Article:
Although softly spoken, Bangkok has a large Japanese population. The odd Sukhumvit sois between Phrom Phong and Thong Lor teem with unobtrusive venues, largely catering to Japanese clientele only. But surely there is big potential overlap between the two cultures - Thai and Japanese. There must be common ground, right?
Indeed there is, and new venue Akanoya Robatayaki collides them together in cosy surrounds of an eatery that is packing in punters to sample the cultural fusion.
The two cultural pillars of shopping and eating exist side by side in millions of shopping centres across Asia, indeed the world, but rarely under the same roof and concept. In earlier attempts, Japanese food service practices such as kaiten sushi (sushi train) and teppanyaki challenge the Western eating practises of a la carte and buffet-style gorging, but Thailand already has its own eating idiosyncracies. An early prototype of the marketplace outlet here is the Seafood Market Restaurant on Sukhumvit Soi 24 that has brazenly been claiming since 1969, "If it swims we have it" on a sign over the soi (alarming in more ways than one), but then delivers only a refrigerated convention-centre-style room void of atmosphere, like the staff cafeteria at an aquarium where dead peformers are recycled for final use. But it seemed to need some Japanese finesse to further the fusion concept, and indeed Akanoya Robatayaki seems to have packaged it succinctly.
Inside is a cosy den of Japanese-ness, confirmed by the chorus of welcome sung out in Japanese by the vocal team of staff inside of around 12 or more, who join in unison to confirm seemingly every order placed. (No sly beers on the side here.) The room is divided into two stations, true to the robata tradition, with two chefs at the helm of each area, surrounded by a bed of fresh J-ingredients on ice, then a bench for 19 punters to sit at (38 pax total). Upstairs is a private sake room for around 12 drinkers. The robatayaki concept is said to have originated in northern Japan, where fishermen would return with their day's catch, grill it and serve it up to eaters on an oar of their vessel. Here, the market concept replaces any fishing, but the oar service remains, testing the arm strength of the chefs.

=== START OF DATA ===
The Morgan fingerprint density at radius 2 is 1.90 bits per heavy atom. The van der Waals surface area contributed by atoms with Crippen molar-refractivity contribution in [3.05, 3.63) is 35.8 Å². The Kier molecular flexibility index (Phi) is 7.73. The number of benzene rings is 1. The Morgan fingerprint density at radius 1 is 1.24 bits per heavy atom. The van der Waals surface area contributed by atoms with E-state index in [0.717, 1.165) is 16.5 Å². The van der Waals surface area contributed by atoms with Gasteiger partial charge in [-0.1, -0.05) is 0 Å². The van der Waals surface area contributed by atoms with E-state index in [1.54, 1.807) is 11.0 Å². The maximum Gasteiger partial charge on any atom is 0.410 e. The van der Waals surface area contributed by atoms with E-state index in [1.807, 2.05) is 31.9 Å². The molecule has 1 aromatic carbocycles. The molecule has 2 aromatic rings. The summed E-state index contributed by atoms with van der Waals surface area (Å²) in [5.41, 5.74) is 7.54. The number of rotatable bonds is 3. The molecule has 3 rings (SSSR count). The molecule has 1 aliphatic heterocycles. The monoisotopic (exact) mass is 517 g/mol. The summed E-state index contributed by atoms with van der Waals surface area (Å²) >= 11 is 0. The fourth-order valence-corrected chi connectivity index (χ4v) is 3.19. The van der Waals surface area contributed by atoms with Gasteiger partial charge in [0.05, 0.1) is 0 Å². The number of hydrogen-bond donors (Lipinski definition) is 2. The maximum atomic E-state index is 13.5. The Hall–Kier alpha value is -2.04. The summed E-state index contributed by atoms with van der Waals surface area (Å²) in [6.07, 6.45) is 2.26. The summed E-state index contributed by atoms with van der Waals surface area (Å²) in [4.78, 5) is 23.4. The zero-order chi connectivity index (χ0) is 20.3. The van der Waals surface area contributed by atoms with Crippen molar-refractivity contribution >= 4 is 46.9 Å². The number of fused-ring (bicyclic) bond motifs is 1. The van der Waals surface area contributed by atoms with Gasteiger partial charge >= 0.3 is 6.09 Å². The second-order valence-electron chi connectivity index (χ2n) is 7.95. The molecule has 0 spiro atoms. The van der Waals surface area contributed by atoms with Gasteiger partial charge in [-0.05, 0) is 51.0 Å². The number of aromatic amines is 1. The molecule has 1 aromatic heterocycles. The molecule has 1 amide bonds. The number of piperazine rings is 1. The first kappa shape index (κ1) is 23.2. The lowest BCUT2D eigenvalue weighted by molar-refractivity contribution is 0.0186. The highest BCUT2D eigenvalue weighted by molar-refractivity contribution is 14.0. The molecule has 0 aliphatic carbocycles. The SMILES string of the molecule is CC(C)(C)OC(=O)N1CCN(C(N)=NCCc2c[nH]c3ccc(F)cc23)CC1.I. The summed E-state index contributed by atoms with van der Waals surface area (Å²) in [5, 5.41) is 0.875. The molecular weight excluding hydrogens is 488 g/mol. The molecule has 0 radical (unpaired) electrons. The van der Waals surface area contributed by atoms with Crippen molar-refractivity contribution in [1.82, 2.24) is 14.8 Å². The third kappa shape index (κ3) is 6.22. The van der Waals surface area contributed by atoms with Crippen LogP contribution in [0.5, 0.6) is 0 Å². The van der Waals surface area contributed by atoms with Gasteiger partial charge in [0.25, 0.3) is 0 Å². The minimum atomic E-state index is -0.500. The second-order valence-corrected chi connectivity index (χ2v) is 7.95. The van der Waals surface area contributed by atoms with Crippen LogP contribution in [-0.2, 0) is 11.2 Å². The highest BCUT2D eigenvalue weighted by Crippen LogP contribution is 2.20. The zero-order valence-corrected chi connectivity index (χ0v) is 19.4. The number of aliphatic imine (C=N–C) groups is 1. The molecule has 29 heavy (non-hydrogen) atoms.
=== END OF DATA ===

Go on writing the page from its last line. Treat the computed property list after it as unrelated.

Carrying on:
The chilled menu rolls out before you, to be selected before being fetched, grilled and served back all via oar. Ingredients are shipped from Japan twice a week, with a few bit and pieces from elsewhere such as New Zealand lamb.
Mizuna salada (B280, prices subject to tax and service charge) is a crisp and slightly bitter palate cleanser with crunchy tomato wedges and a characteristically delicious dressing (the rows of dressings and sauces in Japanese supermarkets being testament to that). From the veggie section, the creamy Nasu (eggplant, B300) is made heartier with a generous top layer of rich miso paste, while Aka manganji (red chilli, B250) is crisp, mild and delicious with a lingering tingle. Tsukune (chicken mince, B350) is gently grilled and served with a lightly poached egg, allowing the taste of the grill to come through the richness of the yolk. What cuisine in the world knows how to cook its produce better - from the minimalism of sushi to the all-in deep frying of chicken?
Gyu seiromushi (B500 small, B880 large) is a smokey and earthy rice with beef mince on top - a balanced meal in itself. Shikodai (priced by market), fish of the day on our visit, is perfectly steamed but overly sweet with the soy, balanced somewhat by the shallots. Taro (B200) was in season, hearty and even creamy if a little bland. Everything we tried was up to the mark.
Wash it down with a Japanese brew or a sake selection that run the range (B400-B10,000).
When combining Thailand's seemingly favourite two pillars of culture - shopping and eating - what could go wrong? A slight problem with the interactive eating style is that you are treated like the produce itself in being deeply refrigerated. While my freshness is better maintained in warmer settings, the food aspect rather than the shopping will take me back to Akanoya Robatayaki. It has something for most, judging by the steady stream of local hi-so, foodies and Nihon salarymen alike that are already filling the benches.G
About the author
- Writer: Richard Mcleish